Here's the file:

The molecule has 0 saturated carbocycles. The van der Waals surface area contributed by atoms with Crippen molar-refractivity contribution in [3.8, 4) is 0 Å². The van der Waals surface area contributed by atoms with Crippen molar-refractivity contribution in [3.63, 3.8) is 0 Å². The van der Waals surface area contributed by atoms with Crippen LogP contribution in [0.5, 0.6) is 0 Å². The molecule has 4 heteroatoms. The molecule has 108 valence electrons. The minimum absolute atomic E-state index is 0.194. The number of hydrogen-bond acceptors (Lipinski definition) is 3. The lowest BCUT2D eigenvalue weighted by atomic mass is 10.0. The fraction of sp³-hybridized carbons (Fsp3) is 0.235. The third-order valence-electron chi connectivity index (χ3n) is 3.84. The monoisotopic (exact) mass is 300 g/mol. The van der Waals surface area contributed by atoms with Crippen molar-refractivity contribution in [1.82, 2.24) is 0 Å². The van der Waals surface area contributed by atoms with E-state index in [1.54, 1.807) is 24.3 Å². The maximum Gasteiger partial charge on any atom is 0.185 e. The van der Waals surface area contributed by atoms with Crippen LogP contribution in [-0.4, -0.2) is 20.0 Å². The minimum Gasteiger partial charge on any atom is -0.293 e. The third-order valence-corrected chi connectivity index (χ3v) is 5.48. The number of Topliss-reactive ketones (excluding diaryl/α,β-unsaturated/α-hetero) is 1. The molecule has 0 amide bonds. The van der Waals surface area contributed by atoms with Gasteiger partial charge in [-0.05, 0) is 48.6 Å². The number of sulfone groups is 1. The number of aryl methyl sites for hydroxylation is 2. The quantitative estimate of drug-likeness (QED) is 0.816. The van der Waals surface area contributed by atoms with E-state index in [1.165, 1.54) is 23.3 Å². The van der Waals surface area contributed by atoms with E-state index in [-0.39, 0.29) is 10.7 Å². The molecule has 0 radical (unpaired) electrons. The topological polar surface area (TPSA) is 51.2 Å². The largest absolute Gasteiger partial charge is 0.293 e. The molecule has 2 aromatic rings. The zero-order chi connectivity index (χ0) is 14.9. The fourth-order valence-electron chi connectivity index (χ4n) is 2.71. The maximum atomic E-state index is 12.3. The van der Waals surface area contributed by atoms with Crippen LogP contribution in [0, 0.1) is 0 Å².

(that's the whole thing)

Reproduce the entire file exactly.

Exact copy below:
The molecule has 0 saturated carbocycles. The van der Waals surface area contributed by atoms with Crippen molar-refractivity contribution in [3.8, 4) is 0 Å². The van der Waals surface area contributed by atoms with Crippen molar-refractivity contribution in [3.63, 3.8) is 0 Å². The van der Waals surface area contributed by atoms with Crippen LogP contribution in [0.5, 0.6) is 0 Å². The molecule has 4 heteroatoms. The molecule has 108 valence electrons. The minimum absolute atomic E-state index is 0.194. The number of hydrogen-bond acceptors (Lipinski definition) is 3. The lowest BCUT2D eigenvalue weighted by atomic mass is 10.0. The fraction of sp³-hybridized carbons (Fsp3) is 0.235. The third-order valence-electron chi connectivity index (χ3n) is 3.84. The monoisotopic (exact) mass is 300 g/mol. The van der Waals surface area contributed by atoms with Crippen molar-refractivity contribution in [1.82, 2.24) is 0 Å². The van der Waals surface area contributed by atoms with E-state index in [1.54, 1.807) is 24.3 Å². The maximum Gasteiger partial charge on any atom is 0.185 e. The van der Waals surface area contributed by atoms with Crippen LogP contribution in [-0.4, -0.2) is 20.0 Å². The minimum Gasteiger partial charge on any atom is -0.293 e. The third-order valence-corrected chi connectivity index (χ3v) is 5.48. The number of Topliss-reactive ketones (excluding diaryl/α,β-unsaturated/α-hetero) is 1. The molecule has 0 amide bonds. The van der Waals surface area contributed by atoms with Gasteiger partial charge in [-0.05, 0) is 48.6 Å². The number of sulfone groups is 1. The number of aryl methyl sites for hydroxylation is 2. The quantitative estimate of drug-likeness (QED) is 0.816. The van der Waals surface area contributed by atoms with E-state index in [1.165, 1.54) is 23.3 Å². The van der Waals surface area contributed by atoms with E-state index in [-0.39, 0.29) is 10.7 Å². The molecule has 0 radical (unpaired) electrons. The topological polar surface area (TPSA) is 51.2 Å². The largest absolute Gasteiger partial charge is 0.293 e. The molecule has 2 aromatic rings. The zero-order chi connectivity index (χ0) is 14.9. The fourth-order valence-electron chi connectivity index (χ4n) is 2.71. The maximum atomic E-state index is 12.3. The van der Waals surface area contributed by atoms with Crippen LogP contribution in [0, 0.1) is 0 Å².